David Gilmour, a Canadian author and professor at the University of Toronto, said in an interview published Wednesday that he "teach[es] only the best" writers. The best writers, by his estimation, do not include women. Or, he specifies, the Chinese. Nor does it include "much on the Canadian front." Predictably, these comments were not well-received. So Gilmour decided to explain himself in a second interview on Wednesday: "I'm absolutely surprised, but I’m also extremely sorry to hear that there are people who are really offended by it," he said. Gilmour also instructed his students to find another professor if they want to learn about female authors. "If you want women writers, you go down the hall," he said. 

Gilmour has a new novel out called Extraordinary, and it's up for the Giller prize. In his apology, Gilmour notes that the book's protagonist is a woman, and that he hopes his apology will help smooth over any hard feelings between him and the potential readers of that book who were offended. But if Twitter is any judge, the response to his defense may have had the opposite effect: 

For reference, here are Gilmour's original comments, the ones that caused trouble for him in the first place:

I’m not interested in teaching books by women. Virginia Woolf is the only writer that interests me as a woman writer, so I do teach one of her short stories. But once again, when I was given this job I said I would only teach the people that I truly, truly love. Unfortunately, none of those happen to be Chinese, or women. Except for Virginia Woolf. And when I tried to teach Virginia Woolf, she’s too sophisticated, even for a third-year class. Usually at the beginning of the semester a hand shoots up and someone asks why there aren’t any women writers in the course. I say I don’t love women writers enough to teach them, if you want women writers go down the hall. What I teach is guys. Serious heterosexual guys. F. Scott Fitzgerald, Chekhov, Tolstoy. Real guy-guys. Henry Miller. Philip Roth.

In the National Post's follow-up interview with the author, given to the publication's skeptical books editor, Gillman provides several excuses for his remarks, which he also believes were misinterpreted.. "It’s got nothing to do with any nationality, or racism, or heterosexuality," Gilmour says of his author choices. Here are some of the other reasons given:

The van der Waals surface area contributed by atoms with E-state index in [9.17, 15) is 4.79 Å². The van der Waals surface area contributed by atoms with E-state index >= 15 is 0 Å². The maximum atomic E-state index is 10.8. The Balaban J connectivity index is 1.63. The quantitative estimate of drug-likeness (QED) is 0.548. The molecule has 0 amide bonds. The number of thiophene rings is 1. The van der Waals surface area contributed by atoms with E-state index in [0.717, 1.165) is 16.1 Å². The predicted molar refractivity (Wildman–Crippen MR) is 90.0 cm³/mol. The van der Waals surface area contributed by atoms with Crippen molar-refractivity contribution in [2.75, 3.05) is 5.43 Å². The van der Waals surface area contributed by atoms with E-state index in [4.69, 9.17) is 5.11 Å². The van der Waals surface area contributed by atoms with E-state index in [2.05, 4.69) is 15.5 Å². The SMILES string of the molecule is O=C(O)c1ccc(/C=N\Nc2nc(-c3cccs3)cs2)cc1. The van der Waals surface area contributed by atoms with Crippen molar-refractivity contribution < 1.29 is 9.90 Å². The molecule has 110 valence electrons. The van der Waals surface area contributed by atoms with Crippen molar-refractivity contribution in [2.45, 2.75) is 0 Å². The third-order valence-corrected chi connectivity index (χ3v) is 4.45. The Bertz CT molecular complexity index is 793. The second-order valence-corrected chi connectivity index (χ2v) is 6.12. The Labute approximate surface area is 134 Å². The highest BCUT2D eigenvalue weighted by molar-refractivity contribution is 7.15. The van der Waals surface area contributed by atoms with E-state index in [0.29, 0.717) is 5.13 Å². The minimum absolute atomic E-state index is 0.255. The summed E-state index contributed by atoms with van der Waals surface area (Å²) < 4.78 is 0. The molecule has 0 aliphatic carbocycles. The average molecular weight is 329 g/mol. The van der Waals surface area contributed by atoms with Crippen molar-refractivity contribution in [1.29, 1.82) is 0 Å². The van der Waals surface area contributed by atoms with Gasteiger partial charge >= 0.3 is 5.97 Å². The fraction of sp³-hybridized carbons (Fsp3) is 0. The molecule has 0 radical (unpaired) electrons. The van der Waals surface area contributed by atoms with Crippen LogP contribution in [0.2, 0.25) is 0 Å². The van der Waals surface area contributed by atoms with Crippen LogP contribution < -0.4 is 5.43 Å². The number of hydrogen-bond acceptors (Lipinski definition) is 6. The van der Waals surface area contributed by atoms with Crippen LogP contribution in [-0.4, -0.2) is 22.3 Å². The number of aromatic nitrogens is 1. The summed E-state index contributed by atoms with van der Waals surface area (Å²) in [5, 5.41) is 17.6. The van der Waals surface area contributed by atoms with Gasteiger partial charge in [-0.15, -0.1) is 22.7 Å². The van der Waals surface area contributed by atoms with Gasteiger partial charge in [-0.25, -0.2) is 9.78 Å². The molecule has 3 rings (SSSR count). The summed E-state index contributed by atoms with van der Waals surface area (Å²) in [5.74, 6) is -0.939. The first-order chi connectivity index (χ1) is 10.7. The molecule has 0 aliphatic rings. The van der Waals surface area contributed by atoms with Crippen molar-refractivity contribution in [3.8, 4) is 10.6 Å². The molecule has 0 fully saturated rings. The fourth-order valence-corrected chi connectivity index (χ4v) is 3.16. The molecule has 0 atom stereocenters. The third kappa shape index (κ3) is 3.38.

He was speaking in French at the same time. "This was an interview I gave sort of over the shoulder. I was having a conversation, in French, with a colleague while this young woman was doing this interview. So these were very much tossed-off remarks," he said. He added that at the time, he probably got careless with his words because he was "more concerned about [his] French accent than [he was] in actuality what [he was] saying to her." 

He teaches Truman Capote: "I’m the only guy in North America who teaches Truman Capote, and Truman Capote was not what you’d exactly call a real heterosexual guy. So I really don’t know what this is about." Later, Gilmour adds: "I think anybody who teaches Truman Capote cannot be attacked for being an anti-anything." 

Blame the journalist: Gilmour was interviewed by a woman, and he brings into question her motivations here, claiming that the remarks above were, mostly or partially, a joke. "This is a young woman who kind of wanted to make a little name for herself, or something," he says. "I assumed that the journalist in charge knew when I was joking, and knew when I wasn’t."

"Almost all my students are girls." But Gilmour says that this experience won't make him reconsider his syllabus. "If someone wants a course on Margaret Atwood or Alice Munro, I could put it on my curriculum, but I won’t teach it as well and as passionately as some of the teachers down the hall." Meanwhile, someone has responded as Gilmour's woman down the hall. She's not interested in teaching books by David Gilmour. Gilmour, when pressed, names exactly two female authors he likes: Alice Munro and Virginia Woolf (notably, that omits fellow Canadian Margaret Atwood). 

Like some other high-profile professionals who have said careless or sensitive things in a public forum, Gilmour would just like us to get to know him better before judging. "There isn’t a racist or a sexist bone in my body, and everyone who knows me knows it," he explains. The intent of his words, he emphasizes again and again, were misunderstood. But there's little room for Gilmour to talk around his very direct remarks on the value of female writers, and what that says to his apparently woman-filled classrooms. His comments touch a nerve, in his industry and outside of it, one that his call for understanding here will likely do little to correct.